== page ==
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Jeffrey Richards

). But he wrecks the broadcasting studio and escapes. He then concocts and carries out a plan to kidnap Tokyo Rose and thus terminate her broadcasts. Radio and politics became inextricably mixed in the United States in the 1930s. Franklin Delano Roosevelt became par excellence the ‘radio president’ making over 300 radio addresses between 1933 and 1945. His addresses became popularly known as ‘fireside chats’ and created that vital ‘illusion of intimacy’; they were

in Cinema and radio in Britain and America, 1920–60

The importance of films in the cultural and social life of both Britain and the United States has long been recognized. Although radio survived in Britain more or less intact, by 1960 it too had taken second place to television as the prime domestic medium. This book begins by analysing the very different relationships between cinema and radio that emerged in Britain and the United States. It moves on to examine the ways in which cinema adapted radio programmes in the fields of comedy and detective fiction and then how radio dramatized films. When radio first took off in the United States in the late 1920s, it was regarded by the film industry as a rival, something to keep people at home and away from the cinema. But during the 1930s, Hollywood began to appreciate the value of radio in publicizing and promoting its films. The British broadcasting service was set up in 1922 with a monopoly and finance from a licence fee following negotiations between the Post Office, which controlled the air waves, and the radio industry, which manufactured the equipment. Radio in wartime was informational and inspirational. It provided news, entertainment, and propaganda. The book concludes with a look in detail at the ways in which the two media have dealt with three popular fictional characters, the Scarlet Pimpernel, Tarzan and Sherlock Holmes.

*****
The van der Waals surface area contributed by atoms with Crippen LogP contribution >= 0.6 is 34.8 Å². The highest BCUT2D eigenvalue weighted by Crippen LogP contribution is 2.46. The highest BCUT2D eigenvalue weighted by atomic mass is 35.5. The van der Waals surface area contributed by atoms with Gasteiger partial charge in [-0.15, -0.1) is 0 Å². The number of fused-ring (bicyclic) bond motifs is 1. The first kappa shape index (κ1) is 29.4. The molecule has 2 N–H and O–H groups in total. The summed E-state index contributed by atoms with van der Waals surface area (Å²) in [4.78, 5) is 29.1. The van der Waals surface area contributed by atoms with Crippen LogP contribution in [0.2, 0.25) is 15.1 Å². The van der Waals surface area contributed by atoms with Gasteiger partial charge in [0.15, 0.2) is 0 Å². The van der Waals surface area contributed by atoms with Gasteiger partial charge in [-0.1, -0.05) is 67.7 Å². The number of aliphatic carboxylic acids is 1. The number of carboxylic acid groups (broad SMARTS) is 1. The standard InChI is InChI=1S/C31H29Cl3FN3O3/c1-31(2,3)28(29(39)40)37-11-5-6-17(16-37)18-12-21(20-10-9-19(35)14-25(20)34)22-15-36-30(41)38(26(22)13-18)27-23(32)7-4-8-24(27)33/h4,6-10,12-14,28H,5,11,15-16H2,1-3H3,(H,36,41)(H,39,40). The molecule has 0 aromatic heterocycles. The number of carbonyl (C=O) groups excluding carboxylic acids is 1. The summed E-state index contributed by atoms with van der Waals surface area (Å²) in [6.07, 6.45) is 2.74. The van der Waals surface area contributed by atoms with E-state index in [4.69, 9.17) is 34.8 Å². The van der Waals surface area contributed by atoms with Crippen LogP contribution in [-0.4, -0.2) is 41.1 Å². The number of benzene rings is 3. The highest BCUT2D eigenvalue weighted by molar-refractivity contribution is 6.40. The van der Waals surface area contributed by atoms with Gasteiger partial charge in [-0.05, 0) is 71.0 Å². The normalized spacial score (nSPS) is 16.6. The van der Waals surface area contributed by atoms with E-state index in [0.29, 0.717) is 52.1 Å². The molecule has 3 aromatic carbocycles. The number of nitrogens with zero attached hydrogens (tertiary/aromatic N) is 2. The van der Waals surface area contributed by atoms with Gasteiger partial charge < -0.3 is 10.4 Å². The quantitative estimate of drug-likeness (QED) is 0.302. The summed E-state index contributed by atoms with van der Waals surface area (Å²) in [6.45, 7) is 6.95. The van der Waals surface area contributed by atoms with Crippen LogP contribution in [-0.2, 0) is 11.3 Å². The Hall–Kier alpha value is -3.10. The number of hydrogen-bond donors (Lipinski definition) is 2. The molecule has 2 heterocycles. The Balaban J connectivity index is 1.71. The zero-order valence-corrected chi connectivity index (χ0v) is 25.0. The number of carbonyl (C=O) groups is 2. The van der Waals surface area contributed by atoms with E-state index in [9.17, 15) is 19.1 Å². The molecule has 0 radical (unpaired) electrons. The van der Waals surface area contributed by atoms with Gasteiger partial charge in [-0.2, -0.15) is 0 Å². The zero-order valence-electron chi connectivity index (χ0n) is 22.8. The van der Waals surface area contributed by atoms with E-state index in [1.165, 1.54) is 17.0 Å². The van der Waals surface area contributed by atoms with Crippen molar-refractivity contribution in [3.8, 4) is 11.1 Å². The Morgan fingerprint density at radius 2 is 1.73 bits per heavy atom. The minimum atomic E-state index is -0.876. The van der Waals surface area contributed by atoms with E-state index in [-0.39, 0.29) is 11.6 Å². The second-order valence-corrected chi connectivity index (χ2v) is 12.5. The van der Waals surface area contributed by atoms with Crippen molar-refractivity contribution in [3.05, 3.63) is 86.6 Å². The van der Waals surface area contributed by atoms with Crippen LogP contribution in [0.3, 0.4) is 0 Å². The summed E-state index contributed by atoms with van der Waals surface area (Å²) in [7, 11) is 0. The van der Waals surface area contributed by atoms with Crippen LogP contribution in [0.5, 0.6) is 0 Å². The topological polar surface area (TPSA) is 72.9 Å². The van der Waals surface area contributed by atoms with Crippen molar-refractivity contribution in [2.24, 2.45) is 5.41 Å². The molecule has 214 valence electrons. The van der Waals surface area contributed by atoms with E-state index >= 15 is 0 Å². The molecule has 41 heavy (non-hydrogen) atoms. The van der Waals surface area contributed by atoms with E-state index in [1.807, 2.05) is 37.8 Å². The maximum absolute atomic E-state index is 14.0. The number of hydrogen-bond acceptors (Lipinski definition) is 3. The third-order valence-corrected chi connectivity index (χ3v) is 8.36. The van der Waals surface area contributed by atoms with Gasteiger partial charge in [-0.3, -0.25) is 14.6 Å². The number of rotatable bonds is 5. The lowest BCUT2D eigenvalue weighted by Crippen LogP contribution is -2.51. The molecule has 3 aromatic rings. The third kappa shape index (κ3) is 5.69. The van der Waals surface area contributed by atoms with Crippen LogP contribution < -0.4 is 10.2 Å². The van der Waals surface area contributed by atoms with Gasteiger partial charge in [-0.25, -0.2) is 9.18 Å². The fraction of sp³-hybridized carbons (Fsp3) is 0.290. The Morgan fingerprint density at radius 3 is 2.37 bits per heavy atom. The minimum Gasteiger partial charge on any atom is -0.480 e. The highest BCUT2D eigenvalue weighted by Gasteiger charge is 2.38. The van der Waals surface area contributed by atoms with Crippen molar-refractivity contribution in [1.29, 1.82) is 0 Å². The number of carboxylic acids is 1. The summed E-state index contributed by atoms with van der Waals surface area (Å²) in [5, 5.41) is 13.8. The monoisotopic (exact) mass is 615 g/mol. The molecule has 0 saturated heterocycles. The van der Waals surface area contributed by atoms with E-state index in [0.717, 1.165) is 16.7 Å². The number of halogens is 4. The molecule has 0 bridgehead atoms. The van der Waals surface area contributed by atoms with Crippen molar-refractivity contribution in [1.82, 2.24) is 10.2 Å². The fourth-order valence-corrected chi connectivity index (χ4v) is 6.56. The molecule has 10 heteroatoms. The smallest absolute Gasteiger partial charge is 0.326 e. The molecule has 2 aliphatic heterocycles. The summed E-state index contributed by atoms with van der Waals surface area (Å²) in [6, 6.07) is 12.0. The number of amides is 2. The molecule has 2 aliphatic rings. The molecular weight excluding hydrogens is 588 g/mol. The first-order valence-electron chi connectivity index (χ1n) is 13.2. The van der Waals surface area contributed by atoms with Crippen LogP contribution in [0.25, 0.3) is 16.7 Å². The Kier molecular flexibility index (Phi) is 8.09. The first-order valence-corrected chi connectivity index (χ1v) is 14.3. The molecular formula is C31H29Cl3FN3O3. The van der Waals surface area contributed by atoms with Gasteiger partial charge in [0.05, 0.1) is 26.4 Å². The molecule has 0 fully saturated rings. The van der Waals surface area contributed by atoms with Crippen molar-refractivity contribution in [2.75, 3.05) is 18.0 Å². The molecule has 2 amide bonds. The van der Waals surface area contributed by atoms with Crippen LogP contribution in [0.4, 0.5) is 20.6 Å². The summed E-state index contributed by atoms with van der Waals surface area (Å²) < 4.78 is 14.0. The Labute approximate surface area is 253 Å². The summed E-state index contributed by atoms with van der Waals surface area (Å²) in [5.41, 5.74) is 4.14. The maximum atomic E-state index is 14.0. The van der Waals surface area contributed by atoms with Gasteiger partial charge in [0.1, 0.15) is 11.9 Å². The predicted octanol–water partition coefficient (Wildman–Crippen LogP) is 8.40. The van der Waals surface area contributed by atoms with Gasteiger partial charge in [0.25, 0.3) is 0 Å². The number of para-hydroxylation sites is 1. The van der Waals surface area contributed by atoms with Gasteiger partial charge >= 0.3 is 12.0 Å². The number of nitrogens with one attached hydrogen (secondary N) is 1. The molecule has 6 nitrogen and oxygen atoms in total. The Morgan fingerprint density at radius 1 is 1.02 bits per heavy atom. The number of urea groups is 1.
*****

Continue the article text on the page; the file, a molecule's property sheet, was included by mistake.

Abstract only
Stuart Hanson

, and not-quite-so anonymous flâneurs. 1 Nevertheless, this study is not, it is hoped, just about technology or just about cinemas. Such a story would be over-deterministic. On the contrary it seeks to place the development of cinema in a broad social, economic, cultural and political context. For as Belton observes: ‘[t]he identity of the cinema as an institution remains bound

in From silent screen to multi-screen
Stuart Hanson

cinemas, initially on the edges and latterly in the centre of Britain’s towns and cities, was the result of changes in economic, political and cultural policies precipitated by both the apparent triumph of laissez-faire capitalism and the hegemony of the Hollywood film. Moreover, the design of the multiplex and its place within a shifting consumer landscape saw the development of larger and grander buildings often located close

in From silent screen to multi-screen
Jeffrey Richards